Predictable conclusions in expensive and unnecessary Covid report


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We already have a government that saw fit to ban itself from raising taxes, so it would hardly be surprising to see that same government try to ban itself from imposing public health restrictions.

It’s unclear, though, why such public policy choices need to be so elaborate and performative in nature. If a government is disinclined to a certain policy, then so be it. Nothing more really needs to be done.

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It’s clear Alberta’s current UCP government is opposed to new or higher taxes, for example. But it’s not enough to simply not create or raise taxes, the government felt it had to go one step further and amend the Taxpayer Protection Act to require that any new or higher tax first gain approval through a referendum. That law, like any law, can just as easily be changed or repealed by a future government.

But at least that didn’t require a redundant and expensive panel process to endorse that idea. Unfortunately, when it comes to the politics of pandemic policy, that’s exactly what we got.

So now we have a situation where the government is being advised to pursue legislative changes that would make it more difficult to impose public health restrictions — a recommendation that comes from a panel struck by the very same premier whose opposition to such restrictions is well documented.

When it comes to the so-called Manning Panel (a.k.a., the Public Health Emergencies Governance Review Panel), the redundancies don’t end there. The government spent $2 million on a panel to recommend changes already underway, and other approaches that line up nicely with the previously expressed viewpoints of the premier.

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For example, the panel recommends changing the Public Health Act to empower elected officials to have the final say on significant public health decisions. The government has already announced plans for such a change. The panel also recommends expanding the capacity of the health-care system so that a capacity crunch doesn’t dictate the need for certain measures. The government says it’s doing that, too.

One of the more curious recommendations, though, comes from the section on civil liberties. The report urges a “better balance,” between public health and individual freedoms, although it’s highly subjective as to where that line needs to be drawn. As we saw in Alberta, there was a real split between those who felt not enough was being done to protect public health and those who felt too much was being done in that regard. It’s unclear what the right answer was then, or what it might be in a future health emergency that’s even more dire.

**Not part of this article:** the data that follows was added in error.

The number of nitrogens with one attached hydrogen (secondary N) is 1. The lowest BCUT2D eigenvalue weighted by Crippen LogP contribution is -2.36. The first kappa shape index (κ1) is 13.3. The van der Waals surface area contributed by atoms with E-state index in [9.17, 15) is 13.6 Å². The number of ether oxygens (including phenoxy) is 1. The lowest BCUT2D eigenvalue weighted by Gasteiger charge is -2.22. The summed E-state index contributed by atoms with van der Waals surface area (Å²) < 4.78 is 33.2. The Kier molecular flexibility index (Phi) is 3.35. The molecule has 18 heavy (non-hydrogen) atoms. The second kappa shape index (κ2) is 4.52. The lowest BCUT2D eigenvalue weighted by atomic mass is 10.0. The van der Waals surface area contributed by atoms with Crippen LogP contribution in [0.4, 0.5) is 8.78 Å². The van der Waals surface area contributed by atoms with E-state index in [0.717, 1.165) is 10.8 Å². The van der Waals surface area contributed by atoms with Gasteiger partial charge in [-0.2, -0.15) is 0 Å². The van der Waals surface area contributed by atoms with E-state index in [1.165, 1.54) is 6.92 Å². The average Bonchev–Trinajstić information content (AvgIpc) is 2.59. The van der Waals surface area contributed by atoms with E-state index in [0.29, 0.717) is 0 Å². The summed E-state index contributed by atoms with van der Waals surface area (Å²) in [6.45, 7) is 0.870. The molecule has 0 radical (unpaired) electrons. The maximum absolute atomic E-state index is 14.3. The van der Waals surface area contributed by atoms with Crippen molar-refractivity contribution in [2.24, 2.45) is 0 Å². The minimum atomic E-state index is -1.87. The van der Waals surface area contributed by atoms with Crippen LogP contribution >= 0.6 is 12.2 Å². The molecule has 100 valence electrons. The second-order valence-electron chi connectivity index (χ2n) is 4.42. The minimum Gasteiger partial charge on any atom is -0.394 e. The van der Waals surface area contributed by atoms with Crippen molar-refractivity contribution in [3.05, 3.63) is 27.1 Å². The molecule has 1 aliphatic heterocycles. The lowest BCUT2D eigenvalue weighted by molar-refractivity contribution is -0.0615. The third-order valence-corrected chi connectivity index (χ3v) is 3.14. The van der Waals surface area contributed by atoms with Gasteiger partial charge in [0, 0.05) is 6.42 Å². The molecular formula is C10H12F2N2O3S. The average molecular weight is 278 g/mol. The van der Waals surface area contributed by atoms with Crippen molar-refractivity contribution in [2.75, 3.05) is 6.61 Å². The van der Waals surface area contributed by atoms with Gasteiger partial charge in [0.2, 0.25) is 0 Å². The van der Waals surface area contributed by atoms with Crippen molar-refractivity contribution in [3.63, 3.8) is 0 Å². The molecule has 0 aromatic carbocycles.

Ultimately, the courts have a role in assessing whether governments have unreasonably infringed on rights or freedoms. But what this panel recommends is legislative changes to make it clear “that no infringement of constitutionally guaranteed rights and freedoms . . . is to be regarded as justifiable and reasonable until first proven to be so in a court of law.”

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It’s unclear how this would work in practise. Furthermore, a government that believes such measures are needed under certain circumstances would not impose such a legislative change in the first place. Conversely, it’s redundant for a government that opposes such an approach to prevent itself from doing something they have no intention of doing.

It’s convenient to have a longtime political ally and friend serve up a report that vindicates your outlook and policy direction. Policy choices and priorities are clearly the premier’s prerogative, and the voters will be the ones to render a verdict on those decisions.

But if this report reflects the preferred policy direction of the Smith government, it should not be seen as granting any new or additional legitimacy to those decisions. This was an unnecessary and expensive exercise that brought us little more than some very predictable conclusions.

“Afternoons with Rob Breakenridge” airs weekdays from 12:30 to 3 p.m. on QR Calgary

[email protected]

Twitter: @RobBreakenridge

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